Short Stories; Manual
Received a fun phone call from Beijing yesterday: â€œWhen the phone rings, who would you most like it to be? And who would you hate it to be? Who is the first person that comes into your mind, Roy liked to ask people, at that moment?â€ Have I mentioned how much I like Hanif Kureishi? His â€œIn a Blue Timeâ€ opens with that paragraph.
All his opening lines are good actually. The others in Love in a Blue Time are:
Azharâ€™s mother led him to the front of the lower deck, sat him down with his satchel, hurried back to retrieve her shopping, and took her place beside him. (â€œWeâ€™re Not Jewsâ€)
All week Bill had been looking forward to this moment. He was about to fuck the daughter of the man who had fucked his wife. (â€œDâ€™accord, Babyâ€)
I tell you, I feel tired and dirty, but I was told no baths allowed for a few days, so Iâ€™ll stay dirty. Yesterday morning I was crying a lot and the woman asked me to give an address in case of emergencies and I made one up. (â€œWith Your Tongue down My Throatâ€)
I used to like talking about sex. All of life, I imaginedâ€”from politics to aestheticsâ€”merged in passionate human conjunctions. (â€œBlue, Blue Pictures of Youâ€)
Surreptitiously the father began going into his sonâ€™s bedroom. (â€œMy Son the Fanaticâ€)
Iâ€™m at this dinner. Sheâ€™s eighteen. After knowing her six months I've been invited to meet her parents. I am, to my surprise, forty-four, same age as her dad, a professorâ€”a man of some achievement, but not that much. (â€œThe Tale of the Turdâ€)
She comes to him late on Wednesdays, only for sex, the cab waiting outside. (â€œNightlightâ€)
At eight, those whoâ€™d stayed up all night, and those whoâ€™d just risen, would gather on the beach for a swim. (â€œLatelyâ€)
One morning after a disturbed night, a year after they moved into the flat, and with their son only a few months old, Baxter goes into the box-room where he and his wife have put the wardrobes, opens the door to his, and picks up a pile of sweaters. (â€œThe Fliesâ€)
(Midnight All Day is a better book, but Love is what Iâ€™m reading at the moment.)
I got through most of Dean Allenâ€™s (textism.com) Manual recently. This is a collection of short stories written by what might be regarded as members of the A-list of web authors: the contributors include Heather B. Hamilton, Alexis Massie, Paul Ford, Leslie Harpold and Joshua Allen.
Each of these authors has a pretty decent web following: they are all good, funny, perceptive writers. Manual, though, is a completely different matter. The stories contained within are, almost without exception, pitiable things. Theyâ€™re indulgent. Theyâ€™re ungrammatical. Theyâ€™re unengaging.
A terrific example is Gail Armstrongâ€™s â€œHow to Skin a Cat.â€ It starts like this:
Thatâ€™s as far as you ever get. Thoughts veer toward you like a swarm of bees then scatter shattered like a storefront window. Swat, flee, toe the shard orâ€¦. the mosaic is becoming unruly. Words abdicate like never before. Youâ€™re tired of what they say and, besides, youâ€™ve had to start thinking in French againâ€”a fancy excuse for canâ€™t cut through this muddle on a dare, not even in your native tongue.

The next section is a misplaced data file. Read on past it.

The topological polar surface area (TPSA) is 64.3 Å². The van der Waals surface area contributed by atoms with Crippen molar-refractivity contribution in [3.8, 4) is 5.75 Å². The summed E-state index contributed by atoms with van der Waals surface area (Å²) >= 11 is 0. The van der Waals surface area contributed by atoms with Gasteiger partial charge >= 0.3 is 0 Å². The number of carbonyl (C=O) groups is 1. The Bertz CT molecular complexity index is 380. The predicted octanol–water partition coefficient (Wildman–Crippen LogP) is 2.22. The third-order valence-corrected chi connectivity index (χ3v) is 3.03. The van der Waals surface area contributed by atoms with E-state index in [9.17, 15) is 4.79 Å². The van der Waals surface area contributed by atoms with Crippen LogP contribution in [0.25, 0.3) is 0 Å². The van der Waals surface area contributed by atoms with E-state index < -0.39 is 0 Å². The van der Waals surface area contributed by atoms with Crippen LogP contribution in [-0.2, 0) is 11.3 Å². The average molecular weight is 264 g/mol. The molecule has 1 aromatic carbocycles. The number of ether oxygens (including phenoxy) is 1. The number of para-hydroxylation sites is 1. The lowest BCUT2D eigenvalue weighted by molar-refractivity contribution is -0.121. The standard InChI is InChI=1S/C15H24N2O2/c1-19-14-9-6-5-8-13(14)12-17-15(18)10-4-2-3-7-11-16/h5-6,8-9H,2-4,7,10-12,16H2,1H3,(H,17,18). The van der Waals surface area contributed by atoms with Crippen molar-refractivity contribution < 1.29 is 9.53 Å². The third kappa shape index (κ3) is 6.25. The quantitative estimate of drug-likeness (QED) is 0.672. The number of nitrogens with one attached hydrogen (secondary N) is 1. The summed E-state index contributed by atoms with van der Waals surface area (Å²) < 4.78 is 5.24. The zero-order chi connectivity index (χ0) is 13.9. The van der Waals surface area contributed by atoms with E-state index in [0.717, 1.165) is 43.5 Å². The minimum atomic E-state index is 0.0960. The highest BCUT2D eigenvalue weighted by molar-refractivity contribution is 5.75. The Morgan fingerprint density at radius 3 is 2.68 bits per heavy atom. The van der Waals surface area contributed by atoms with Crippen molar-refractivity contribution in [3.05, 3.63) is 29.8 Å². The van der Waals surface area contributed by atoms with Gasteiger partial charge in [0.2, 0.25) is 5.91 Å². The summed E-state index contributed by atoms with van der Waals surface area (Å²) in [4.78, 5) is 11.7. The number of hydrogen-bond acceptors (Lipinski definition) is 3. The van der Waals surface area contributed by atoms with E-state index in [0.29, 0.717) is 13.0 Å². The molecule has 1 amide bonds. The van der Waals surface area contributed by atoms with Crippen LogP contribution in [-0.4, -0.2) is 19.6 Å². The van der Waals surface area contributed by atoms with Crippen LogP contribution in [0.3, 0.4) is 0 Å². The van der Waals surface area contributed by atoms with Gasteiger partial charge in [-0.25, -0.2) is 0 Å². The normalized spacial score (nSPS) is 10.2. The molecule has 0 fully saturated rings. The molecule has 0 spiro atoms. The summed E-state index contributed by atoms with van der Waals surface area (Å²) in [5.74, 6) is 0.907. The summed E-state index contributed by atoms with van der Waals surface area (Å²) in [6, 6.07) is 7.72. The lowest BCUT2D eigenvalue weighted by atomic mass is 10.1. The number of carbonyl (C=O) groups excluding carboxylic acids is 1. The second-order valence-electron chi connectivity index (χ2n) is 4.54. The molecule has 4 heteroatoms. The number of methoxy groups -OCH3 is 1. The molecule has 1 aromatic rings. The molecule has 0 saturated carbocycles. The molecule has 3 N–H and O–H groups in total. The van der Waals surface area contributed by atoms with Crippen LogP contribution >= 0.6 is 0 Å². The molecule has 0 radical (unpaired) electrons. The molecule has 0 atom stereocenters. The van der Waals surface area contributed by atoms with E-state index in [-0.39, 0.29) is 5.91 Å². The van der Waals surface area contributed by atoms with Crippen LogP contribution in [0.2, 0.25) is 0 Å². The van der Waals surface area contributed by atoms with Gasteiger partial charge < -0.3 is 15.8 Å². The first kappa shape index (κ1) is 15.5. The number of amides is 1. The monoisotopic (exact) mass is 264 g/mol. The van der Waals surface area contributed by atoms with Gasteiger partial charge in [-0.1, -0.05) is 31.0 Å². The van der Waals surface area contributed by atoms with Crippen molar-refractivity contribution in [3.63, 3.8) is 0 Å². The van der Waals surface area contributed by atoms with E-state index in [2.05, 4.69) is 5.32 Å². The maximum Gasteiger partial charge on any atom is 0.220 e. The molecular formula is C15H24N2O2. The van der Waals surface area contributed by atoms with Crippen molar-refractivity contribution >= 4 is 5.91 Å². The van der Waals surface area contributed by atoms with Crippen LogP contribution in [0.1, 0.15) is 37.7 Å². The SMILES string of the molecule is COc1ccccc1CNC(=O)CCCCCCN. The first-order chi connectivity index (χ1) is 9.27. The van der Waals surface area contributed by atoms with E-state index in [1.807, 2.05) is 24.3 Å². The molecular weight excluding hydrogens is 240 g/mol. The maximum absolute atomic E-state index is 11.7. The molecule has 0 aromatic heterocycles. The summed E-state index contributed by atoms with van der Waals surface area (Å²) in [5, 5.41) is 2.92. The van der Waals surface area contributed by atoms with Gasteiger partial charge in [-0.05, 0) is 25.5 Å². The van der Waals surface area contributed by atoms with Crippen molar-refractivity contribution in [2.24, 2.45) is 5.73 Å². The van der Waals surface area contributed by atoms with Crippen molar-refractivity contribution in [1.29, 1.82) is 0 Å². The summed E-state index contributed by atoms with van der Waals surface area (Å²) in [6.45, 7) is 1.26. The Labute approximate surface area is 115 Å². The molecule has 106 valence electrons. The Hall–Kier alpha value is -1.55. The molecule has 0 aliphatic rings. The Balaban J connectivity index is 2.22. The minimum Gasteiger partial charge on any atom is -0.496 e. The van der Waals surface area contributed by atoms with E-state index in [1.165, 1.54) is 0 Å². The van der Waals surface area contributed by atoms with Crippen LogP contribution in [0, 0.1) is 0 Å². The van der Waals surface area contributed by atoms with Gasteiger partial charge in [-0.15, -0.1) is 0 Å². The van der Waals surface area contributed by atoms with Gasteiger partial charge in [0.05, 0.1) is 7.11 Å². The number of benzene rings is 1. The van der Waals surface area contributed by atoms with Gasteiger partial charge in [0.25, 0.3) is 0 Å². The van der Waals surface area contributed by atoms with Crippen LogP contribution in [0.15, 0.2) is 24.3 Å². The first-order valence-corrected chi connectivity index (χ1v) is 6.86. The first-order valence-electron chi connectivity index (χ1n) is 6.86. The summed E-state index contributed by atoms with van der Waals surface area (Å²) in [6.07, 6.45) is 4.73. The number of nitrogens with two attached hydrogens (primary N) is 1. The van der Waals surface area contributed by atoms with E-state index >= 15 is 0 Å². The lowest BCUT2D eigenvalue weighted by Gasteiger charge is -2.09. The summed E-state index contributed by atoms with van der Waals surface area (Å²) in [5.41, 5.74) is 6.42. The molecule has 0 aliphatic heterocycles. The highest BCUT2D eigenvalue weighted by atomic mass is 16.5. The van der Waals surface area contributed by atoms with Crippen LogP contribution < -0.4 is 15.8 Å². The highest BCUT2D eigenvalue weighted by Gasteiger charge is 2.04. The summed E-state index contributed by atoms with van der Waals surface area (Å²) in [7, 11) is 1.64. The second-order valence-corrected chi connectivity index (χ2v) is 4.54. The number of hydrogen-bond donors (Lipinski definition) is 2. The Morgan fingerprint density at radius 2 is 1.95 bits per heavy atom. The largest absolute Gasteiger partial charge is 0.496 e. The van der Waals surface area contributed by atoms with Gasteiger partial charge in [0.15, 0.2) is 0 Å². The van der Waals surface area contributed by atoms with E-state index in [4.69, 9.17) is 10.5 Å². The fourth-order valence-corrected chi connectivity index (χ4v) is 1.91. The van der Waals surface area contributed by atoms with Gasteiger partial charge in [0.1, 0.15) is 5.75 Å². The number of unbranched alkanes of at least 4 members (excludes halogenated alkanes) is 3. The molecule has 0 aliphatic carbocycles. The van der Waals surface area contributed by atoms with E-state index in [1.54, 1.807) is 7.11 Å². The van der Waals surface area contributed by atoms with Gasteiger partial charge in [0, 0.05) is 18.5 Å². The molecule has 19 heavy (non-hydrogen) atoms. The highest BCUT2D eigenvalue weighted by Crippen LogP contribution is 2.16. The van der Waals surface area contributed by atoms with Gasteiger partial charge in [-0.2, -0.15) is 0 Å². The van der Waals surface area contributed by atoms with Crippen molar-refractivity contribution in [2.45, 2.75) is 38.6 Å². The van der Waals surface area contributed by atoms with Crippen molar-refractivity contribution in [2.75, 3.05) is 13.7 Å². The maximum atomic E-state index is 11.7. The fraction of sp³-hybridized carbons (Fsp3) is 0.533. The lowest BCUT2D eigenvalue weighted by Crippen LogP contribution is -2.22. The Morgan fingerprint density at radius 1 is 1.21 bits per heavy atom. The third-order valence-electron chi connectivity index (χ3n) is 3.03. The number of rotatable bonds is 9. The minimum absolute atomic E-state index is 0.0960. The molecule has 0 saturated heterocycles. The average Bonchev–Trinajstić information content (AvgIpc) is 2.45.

What happened here? Editors everywhere are weeping. (Compare this to the Kureishis.) Did someone dare Armstrong to produce a sentence in which the verb abdicate was applied to the noun words? To personify a mosaic? To employ, in the same sentence, two difficult-to-imagine and opposing similies for thoughts?
Chekhov wrote: â€œFledgling authors frequently should do the following; bend the notebook in half and tear off the first half â€¦ youâ€™ll only have to change the beginning of the second half a little bit and the story with be utterly comprehensible. Everything that has no direct relation to the story must be ruthlessly thrown out.â€ This otherwise good advice unfortunately improves almost none of the stories in this collectionâ€”their problem is not that they combine a good heart with a superfluous beginning: their problem is that they donâ€™t contain much worth salvaging at all.
I donâ€™t think Iâ€™m the only person to come to these conclusions. There has been remarkably little buzz about the book, which is especially strange when you consider the profiles of the authors involved. (Iâ€™ve not seen any criticism, but I haven't seen favourable comments (or even links) either.) Dean Allenâ€™s VeriSign agitation has been linked to from just about everywhere, but Manual seems to have only been mentioned on the authorsâ€™ own sitesâ€”has it even appeared on Metafilter?
There are some good things about the book. It was a nice idea, and to connect the stories via the theme of instructional documents was a clever way to cater to everyone. Heather B. Hamiltonâ€™s â€œHow to Unsuccessfully Woo Your Roommateâ€™s Future Husbandâ€ was good (to this story most of my criticisms donâ€™t apply). Kevin Guilfoileâ€™s â€œHow to Explain the Rules of Cricketâ€ is particularly clever, though the execution couldâ€™ve been better.
Why didnâ€™t Manual work out? The stories arenâ€™t good enough, yesâ€”but how to explain the authorsâ€™ web success? The answer, I think, is that their websites are popular because their content is personal. Pepysâ€™ diary is popular even though it isnâ€™t high literature: itâ€™s popular because itâ€™s personalâ€”and itâ€™s the truth. Anne Frank was a real, live personâ€”a fictional account of a similar life would not have the same impact.
Writing situated within the context of a personal website does not need to be as high in quality as writing that has to stand without this â€œsupport.â€ A piece of fiction is good if these things are irrelevant: (1) when and where it was written; (2) whether or not itâ€™s true; (3) who the author was (such that you have no hope of interacting with them). These criteria apply to short stories. Happily, they donâ€™t apply to the personal writing of the web.